Friday, 15 February 2019

Making a Kill Team Board



By way of a side project, alongside my A Tale Of 3 Armies kill team building, I decided to make a Kill Team board and have some new terrain for it. I haven't managed to complete my last two board projects, but somehow this one seemed very do-able, even given the limited time I have these day. Once I'd started I got the bug to get it done. I took inspiration from the Malifaux board I made all those years ago, mimicking the potato printing process to create patterns and textures.



I bought a piece of 4x2 6mm MDF and cut the length down so it was 30cmx24cm – slightly wider than the 'official' kill team size of 30cmx22cm (which is a really odd size and surely just so it will fit in a box), but I'm ok with that. I bought a trolley full of tester paint pots at the same time, in a variety of colours, and chose a dark brown to base coat the board. I used a roller so that I would get some subtle texture, but not too much – I made the mistake of using some filler to texture my Malifaux board, and it proved to be quite an issue.



I gave the base coat 24 hrs to dry thoroughly (not a quick process in a cold garage). Then came the fun part!


I cracked open the other tester paint pots and found myself an old car washing sponge. I used a fork to rip up the surface of the sponge so it was very ragged but in a random, natural way, filling the floor with bits of sponge in the process!!


I went back to my original dark brown paint and dabbed it quite heavily over the basecoated board, to fill in any bits I'd missed and to add more texture.


Whilst this initial pass of brown was still wet, I poured different tester pot colours into my paint tray and used the sponge again, letting the colours mix naturally as I dabbed, trying to keep the coverage as random as possible. There were blues and greys and browns and greens, and gradually they began to mix in the tray and on the board, so each application got more subtle. I tried to keep the lighter colours concentrated near the centre of the board, as that is where most of the action would take place and it would become the natural focal point.

After tidying up the incredible mess, I left the board for two days to dry in the chilly garage – even that was only just long enough (the paint on my sponge was still very wet!). I brought the board indoors to put some terrain on it and photograph it, thinking it was done. But something didn't feel quite right – it felt too light in colour, not grungy enough.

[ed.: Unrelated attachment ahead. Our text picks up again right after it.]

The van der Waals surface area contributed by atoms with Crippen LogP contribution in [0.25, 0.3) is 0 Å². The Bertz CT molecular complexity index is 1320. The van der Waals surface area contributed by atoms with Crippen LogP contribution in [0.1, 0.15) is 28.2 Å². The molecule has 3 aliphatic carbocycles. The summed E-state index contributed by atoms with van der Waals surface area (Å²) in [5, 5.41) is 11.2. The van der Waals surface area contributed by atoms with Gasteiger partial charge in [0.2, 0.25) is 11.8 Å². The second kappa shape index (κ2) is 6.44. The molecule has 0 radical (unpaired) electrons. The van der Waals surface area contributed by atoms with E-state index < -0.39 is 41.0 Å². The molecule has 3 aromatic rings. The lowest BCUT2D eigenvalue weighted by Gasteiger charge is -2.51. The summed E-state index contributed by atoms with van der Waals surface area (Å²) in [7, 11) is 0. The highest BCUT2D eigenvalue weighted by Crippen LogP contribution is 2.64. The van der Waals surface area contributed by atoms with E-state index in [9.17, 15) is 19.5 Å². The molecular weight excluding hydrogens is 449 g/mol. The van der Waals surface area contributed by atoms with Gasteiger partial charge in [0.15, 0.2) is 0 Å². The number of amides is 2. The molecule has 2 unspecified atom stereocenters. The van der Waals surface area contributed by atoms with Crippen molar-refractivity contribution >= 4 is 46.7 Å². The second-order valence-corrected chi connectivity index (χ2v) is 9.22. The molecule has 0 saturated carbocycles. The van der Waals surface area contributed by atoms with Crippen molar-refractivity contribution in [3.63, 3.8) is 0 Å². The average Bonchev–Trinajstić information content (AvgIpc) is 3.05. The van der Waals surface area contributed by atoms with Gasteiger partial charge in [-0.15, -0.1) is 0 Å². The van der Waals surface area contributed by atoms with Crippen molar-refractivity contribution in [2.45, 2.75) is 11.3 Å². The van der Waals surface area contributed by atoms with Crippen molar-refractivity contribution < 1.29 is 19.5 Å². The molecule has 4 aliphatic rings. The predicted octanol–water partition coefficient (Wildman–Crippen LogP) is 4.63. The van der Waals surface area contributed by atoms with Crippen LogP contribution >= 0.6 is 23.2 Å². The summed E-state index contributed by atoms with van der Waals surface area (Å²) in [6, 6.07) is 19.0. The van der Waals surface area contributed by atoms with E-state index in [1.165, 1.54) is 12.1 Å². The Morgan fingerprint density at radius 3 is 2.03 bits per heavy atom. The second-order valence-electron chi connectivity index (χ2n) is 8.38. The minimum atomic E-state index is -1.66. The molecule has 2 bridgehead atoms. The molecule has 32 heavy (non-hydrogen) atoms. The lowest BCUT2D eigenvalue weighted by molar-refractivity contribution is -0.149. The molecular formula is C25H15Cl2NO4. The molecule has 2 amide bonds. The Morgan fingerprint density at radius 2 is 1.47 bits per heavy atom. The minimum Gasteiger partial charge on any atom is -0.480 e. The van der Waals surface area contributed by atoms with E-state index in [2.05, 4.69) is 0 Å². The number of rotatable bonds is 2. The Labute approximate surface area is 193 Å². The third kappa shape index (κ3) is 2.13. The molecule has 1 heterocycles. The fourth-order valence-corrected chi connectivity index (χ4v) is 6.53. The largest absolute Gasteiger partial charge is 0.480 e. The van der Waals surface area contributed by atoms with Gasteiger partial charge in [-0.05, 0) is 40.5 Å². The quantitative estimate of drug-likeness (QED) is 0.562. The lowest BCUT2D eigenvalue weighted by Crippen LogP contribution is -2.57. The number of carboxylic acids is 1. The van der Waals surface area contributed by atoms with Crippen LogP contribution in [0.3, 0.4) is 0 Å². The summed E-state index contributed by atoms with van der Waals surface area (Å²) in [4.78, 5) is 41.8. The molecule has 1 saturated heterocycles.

My solution was quite extreme.

I managed to find some old bottles of Windsor & Newton ink – Nut Brown and Black. I mixed the two in a bowl, with only the smallest amount of black, as I recalled it was very strong. I added some water and a bit of old matt medium and washed the entire board using a sponge, making sure as best I could that the coverage was even and there were no lines. The board was almost black – I could hardly see any of my sponged on patterns!!



With the ink still wet, I got a clean sponge dipped in water and started dabbing it lightly and quickly around the centre of the board to thin the ink coverage. It was a very gradual process. I kept going until I felt I had the right balance and the results were looking grungy enough for me. I then (gingerly) brought the board indoors to dry thoroughly in the warmth.


I have to say I love the final result. It has surpassed my expectations and I have created a new board process along the way. I will probably add some furniture pads underneath to protect whatever surface I'm playing on, but aside from that (and a coat or two of protective varnish) we're done.


I did consider adding scenery elements (skulls, discarded weapons, etc.) to the board but I want this to be easily stored, so purposefully kept it as flat as possible. Similarly, I thought about printing tyre tracks, footprints, explosions, etc on there, but again decided to keep it neutral so it can be used for any game. The scenery placed on top will create the real atmosphere for the gaming and I wanted the board to be nothing more than a backdrop for that.

Expect to see this board a lot on the blog in the future!!



4 comments:

  1. Beautiful! Fantastic technique and results and so simple! I'm a sucker for adding texture to my boards, which makes things take so long to get finished!

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    1. I think it’s very easy for a project to become a juggernaut that is crawls along at a snail’s pace, and in my case is never finished before the enthusiasm wanes. This project has proved to me that I can get excellent and achievable results in a very short timeframe if I think more practically, and a little outside the box.

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  2. What a gorgeous looking board, a great show of techniques.

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